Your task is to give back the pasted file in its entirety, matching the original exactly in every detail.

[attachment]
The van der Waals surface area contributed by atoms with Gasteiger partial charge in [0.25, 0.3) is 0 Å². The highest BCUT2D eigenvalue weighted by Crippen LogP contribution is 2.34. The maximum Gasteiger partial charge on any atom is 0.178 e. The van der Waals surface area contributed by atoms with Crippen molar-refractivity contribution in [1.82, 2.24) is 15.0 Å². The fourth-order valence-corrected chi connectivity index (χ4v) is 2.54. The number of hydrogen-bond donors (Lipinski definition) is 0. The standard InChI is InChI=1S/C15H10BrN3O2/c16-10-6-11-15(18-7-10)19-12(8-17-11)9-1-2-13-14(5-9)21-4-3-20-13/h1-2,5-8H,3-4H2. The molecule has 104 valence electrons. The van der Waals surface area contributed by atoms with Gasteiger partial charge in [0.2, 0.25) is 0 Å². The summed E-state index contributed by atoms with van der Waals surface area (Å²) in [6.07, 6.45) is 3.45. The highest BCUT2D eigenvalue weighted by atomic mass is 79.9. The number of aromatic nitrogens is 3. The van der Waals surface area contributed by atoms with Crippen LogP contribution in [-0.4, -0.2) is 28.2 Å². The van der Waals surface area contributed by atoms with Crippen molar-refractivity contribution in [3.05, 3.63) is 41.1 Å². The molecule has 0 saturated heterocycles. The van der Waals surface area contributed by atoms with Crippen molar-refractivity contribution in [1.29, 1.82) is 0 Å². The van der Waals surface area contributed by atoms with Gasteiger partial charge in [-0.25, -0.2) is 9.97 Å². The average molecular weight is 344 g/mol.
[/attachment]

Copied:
The van der Waals surface area contributed by atoms with Gasteiger partial charge in [0.25, 0.3) is 0 Å². The highest BCUT2D eigenvalue weighted by Crippen LogP contribution is 2.34. The maximum Gasteiger partial charge on any atom is 0.178 e. The van der Waals surface area contributed by atoms with Crippen molar-refractivity contribution in [1.82, 2.24) is 15.0 Å². The fourth-order valence-corrected chi connectivity index (χ4v) is 2.54. The number of hydrogen-bond donors (Lipinski definition) is 0. The standard InChI is InChI=1S/C15H10BrN3O2/c16-10-6-11-15(18-7-10)19-12(8-17-11)9-1-2-13-14(5-9)21-4-3-20-13/h1-2,5-8H,3-4H2. The molecule has 104 valence electrons. The van der Waals surface area contributed by atoms with Gasteiger partial charge in [0.2, 0.25) is 0 Å². The summed E-state index contributed by atoms with van der Waals surface area (Å²) in [6.07, 6.45) is 3.45. The highest BCUT2D eigenvalue weighted by atomic mass is 79.9. The number of aromatic nitrogens is 3. The van der Waals surface area contributed by atoms with Crippen LogP contribution in [-0.4, -0.2) is 28.2 Å². The van der Waals surface area contributed by atoms with Crippen molar-refractivity contribution in [3.05, 3.63) is 41.1 Å². The molecule has 0 saturated heterocycles. The van der Waals surface area contributed by atoms with Crippen molar-refractivity contribution in [1.29, 1.82) is 0 Å². The van der Waals surface area contributed by atoms with Gasteiger partial charge in [-0.25, -0.2) is 9.97 Å². The average molecular weight is 344 g/mol.